RAYMOND WASHINGTON, FOUNDER OF THE CRIPS

This article about Raymond Washington appeared in the L.A. Weekly back in 2005  days after Stanely "Tookie" Williams was put to death in San Quentin.   

 

 

On The Trail Of The Real Founder Of The Crips

The founder of the Crips was not lethally injected minutes after midnight Tuesday morning in the sterilized death chamber of San Quentin State Prison. There was no news of his death. There were no Oscar winners or rap stars urging that his life continue. Fifty-year-old white women in $5 million Hancock Park homes did not ponder the gang leader’s fate in his final days. No bums pushing shopping carts on Sunset and Vine had opinions on whether a governor should spare him from a state-inflicted death.

No, the founder of the Crips was gut-shot with a sawed-off on a dreary South Los Angeles corner 26 (now 34) years ago.Contrary to popular assumption, Sranley "Tookie" Williams, who was fatally injected Tuesday morning and pronounced dead at 12:35 a.m., was not the founder or even the co-founder of the Crips. The undisputed father of the notorious black street gang was one Raymond Washington, a mighty 5-foot-8 fireplug who loved to fight and loathed guns. He was killed at age 26 by a shotgun blast — allegedly by someone he knew — on the corner of 64th and San Pedro streets on August 9, 1979.

There was no mention of his death in the Los Angeles Times or any other major newspaper as there was of the death of Williams. But on the hardcore streets of South-Central Los Angeles, Watts and Compton, the slaying of Washington was akin to a presidential assassination.

“All this talk lately about Tookie, we was wondering when someone was gonna finally tell the real story about the Crips, tell the story of Raymond,” said Debra Addie Smith,  who knew the gang leader back in the early and mid-1970s.Raymond Washington was born in Texas, but grew up on 76th Street near Wadsworth Avenue, just west of Central Avenue.

“Raymond was a good kid when he was a boy,” said his mother, Violet Barton, who now lives in Phoenix. “Raymond didn’t go out of his way to fight or do anything bad, but if someone came to him, he would protect himself. And he was well-built. He tried to protect the community and keep the bad guys out. But after a while, every time I looked up, the police were coming to the house looking for Raymond.”

Others on 76th Street, a well-kept block of small single-family homes that is now more Latino than African-American, said that while Raymond protected the boys and girls from bullies from other neighborhoods, he bullied them himself.

“I don’t have a whole lot of good to say about Raymond,” said Lorrie Griffin Moss, 48, with a laugh. She grew up directly across the street from Washington on 76th Street, just west of Wadsworth. “Raymond was a bully. A muscular bully. He wouldn’t let anybody from outside our neighborhood bother us. He would bother us. Raymond could be very mean.”

Washington was known as a great street fighter.“Raymond could really toss ’em,” said Los Angeles Police Department Detective Wayne Caffey, referring to Washington’s fist skills as a street fighter. Caffey’s cousin attended Fremont High School, where Washington was occasionally schooled when he wasn’t kicked out for fighting. “He was an awesome football player, but he didn’t want to play organized ball. He wanted to be a knucklehead.”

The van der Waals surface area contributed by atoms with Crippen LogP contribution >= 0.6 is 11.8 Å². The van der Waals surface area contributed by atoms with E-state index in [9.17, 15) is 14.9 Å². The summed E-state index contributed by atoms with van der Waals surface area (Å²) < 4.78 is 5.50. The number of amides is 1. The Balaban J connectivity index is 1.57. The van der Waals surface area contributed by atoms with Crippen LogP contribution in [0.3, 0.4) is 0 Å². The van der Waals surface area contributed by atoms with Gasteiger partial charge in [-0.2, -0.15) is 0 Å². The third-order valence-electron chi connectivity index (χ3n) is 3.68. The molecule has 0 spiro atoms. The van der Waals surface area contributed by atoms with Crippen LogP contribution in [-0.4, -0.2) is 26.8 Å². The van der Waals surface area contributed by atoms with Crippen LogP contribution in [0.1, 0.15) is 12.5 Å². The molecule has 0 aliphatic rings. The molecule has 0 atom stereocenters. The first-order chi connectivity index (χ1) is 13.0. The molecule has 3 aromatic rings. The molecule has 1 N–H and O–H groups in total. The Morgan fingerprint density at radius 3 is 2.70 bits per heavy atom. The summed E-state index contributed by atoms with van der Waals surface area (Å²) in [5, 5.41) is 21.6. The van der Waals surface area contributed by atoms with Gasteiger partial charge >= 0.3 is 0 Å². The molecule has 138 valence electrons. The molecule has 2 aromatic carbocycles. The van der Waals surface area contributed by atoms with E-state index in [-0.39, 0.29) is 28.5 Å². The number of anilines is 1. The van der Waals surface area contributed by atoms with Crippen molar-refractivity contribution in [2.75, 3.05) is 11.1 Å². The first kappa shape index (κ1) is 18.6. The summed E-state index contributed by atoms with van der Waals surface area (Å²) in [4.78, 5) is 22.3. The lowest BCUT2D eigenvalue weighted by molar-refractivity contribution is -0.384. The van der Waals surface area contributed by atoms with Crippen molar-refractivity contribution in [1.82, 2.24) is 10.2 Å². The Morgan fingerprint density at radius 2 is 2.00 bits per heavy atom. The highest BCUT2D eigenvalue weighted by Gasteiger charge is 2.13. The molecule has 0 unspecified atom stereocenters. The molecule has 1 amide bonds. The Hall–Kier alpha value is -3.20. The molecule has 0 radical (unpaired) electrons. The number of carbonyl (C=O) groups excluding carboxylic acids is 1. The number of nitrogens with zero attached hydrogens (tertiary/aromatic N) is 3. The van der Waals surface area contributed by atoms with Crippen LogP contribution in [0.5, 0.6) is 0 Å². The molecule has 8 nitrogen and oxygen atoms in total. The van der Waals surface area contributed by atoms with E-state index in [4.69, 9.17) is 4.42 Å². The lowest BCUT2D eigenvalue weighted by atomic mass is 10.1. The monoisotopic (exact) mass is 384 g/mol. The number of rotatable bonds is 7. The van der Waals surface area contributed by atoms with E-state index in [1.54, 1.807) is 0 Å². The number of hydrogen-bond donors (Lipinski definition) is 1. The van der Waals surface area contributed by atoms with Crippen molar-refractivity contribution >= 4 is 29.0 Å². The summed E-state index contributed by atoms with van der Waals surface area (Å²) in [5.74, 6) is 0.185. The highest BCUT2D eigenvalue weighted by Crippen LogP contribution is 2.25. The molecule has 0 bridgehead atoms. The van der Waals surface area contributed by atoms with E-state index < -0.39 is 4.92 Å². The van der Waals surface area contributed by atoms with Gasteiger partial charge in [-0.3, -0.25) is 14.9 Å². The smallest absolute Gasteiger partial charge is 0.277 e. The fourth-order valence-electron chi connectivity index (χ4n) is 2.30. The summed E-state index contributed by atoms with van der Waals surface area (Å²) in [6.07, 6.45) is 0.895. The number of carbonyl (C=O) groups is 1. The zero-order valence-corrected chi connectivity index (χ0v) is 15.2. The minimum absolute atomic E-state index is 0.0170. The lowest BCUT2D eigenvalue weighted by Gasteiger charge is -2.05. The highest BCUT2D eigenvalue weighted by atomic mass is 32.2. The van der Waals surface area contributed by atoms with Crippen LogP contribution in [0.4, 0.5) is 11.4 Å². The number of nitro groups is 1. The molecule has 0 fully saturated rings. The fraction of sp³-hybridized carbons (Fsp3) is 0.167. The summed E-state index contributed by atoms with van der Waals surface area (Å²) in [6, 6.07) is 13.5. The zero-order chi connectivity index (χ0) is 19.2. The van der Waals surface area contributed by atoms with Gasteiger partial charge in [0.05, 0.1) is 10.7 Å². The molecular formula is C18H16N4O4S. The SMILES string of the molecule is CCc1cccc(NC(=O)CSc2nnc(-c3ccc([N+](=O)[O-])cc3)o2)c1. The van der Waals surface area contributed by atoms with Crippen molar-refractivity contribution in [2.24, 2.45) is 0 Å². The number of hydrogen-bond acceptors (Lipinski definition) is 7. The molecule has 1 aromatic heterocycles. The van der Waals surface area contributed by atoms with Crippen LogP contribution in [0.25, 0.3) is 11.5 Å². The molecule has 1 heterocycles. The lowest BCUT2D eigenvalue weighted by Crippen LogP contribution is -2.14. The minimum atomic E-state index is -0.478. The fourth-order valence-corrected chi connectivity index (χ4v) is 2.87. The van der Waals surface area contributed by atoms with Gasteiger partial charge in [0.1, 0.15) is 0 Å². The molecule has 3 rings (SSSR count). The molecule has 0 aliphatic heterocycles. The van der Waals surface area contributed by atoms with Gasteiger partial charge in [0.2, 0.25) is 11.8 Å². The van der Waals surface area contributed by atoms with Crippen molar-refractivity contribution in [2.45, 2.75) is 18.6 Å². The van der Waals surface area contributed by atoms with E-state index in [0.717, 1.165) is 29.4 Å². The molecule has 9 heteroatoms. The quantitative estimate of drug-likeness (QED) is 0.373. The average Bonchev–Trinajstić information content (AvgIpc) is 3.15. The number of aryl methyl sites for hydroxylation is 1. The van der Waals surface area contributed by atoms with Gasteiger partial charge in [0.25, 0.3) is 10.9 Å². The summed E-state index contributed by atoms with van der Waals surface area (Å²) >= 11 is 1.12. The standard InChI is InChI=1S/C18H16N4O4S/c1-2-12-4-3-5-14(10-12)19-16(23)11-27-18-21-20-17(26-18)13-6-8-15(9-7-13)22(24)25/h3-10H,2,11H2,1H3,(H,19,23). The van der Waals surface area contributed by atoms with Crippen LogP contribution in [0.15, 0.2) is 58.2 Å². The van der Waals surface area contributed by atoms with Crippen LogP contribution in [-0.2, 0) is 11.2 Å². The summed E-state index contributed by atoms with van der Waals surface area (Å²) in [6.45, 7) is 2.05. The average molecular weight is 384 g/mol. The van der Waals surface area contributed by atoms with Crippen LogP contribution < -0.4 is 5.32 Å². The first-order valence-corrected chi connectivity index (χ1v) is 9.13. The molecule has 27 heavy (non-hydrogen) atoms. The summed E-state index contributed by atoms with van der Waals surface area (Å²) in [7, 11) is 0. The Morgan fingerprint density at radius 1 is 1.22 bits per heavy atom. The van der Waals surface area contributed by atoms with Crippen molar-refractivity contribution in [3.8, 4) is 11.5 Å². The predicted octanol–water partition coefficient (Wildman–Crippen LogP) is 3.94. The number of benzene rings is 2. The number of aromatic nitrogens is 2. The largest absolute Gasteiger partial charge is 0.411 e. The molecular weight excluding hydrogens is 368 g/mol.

Raymond, Caffey said, deplored guns and considered those who brought guns to a fight to be punks.

Washington — who had three older brothers — was a street legend, especially to his one younger brother.

“He was real, real good with his hands. He could bring it from the shoulders. Like Mike Tyson  in his prime,” said Derard Barton, 46, who added that his brother had 18-inch arms and a 50-inch chest. “He weighed abut 215. All muscle. I never saw my brother lose a fight, except to my older brothers when he was real young. But when he got older, he could even take them.”

Even youths miles away from Washington’s 76th Street neighborhood remember him.“I remember that Raymond Washington was a hog,” said Ronald “Kartoon” Antwine, a community activist from Watts who remembers seeing the Crips founder at the Watts Summer Festival. “By hog, I mean Raymond would take his shirt off and fight his ass off all day long.”

Washington was kicked out of every school he ever attended for fighting. He would go away to juvenile detention camps and be sure to let everyone know when he was back in the neighborhood, said Griffin Moss.“He’d go away for a few months, and when he came back, he come up to my dad and mom and say, “Hey, Mr. Griffin, I’m back. Hello, Mrs. Griffin. I’m back.”

His younger brother remembers Raymond fondly and proudly.“He was like a Robin Hood type a person, stealing from the rich, giving to the poor,” said Derard Barton from his home in Phoenix. 

Washington admired the Black Panthers and tried for a while to emulate them as a youth. He eventually joined the local gang called the Avenues led by a youth named Craig Munson. He later left the Avenues after “he kicked Craig Munson’s brother’s ass,” according to Detective Caffey.He started his own gang.

The origin of the name Crips has many tales, has become folklore. Some, including Tookie, have said the name came from Raymond’s gang the Baby Avenues, which became the Avenue Cribs. In a drunken state, Cribs mispronounced their name into Crips.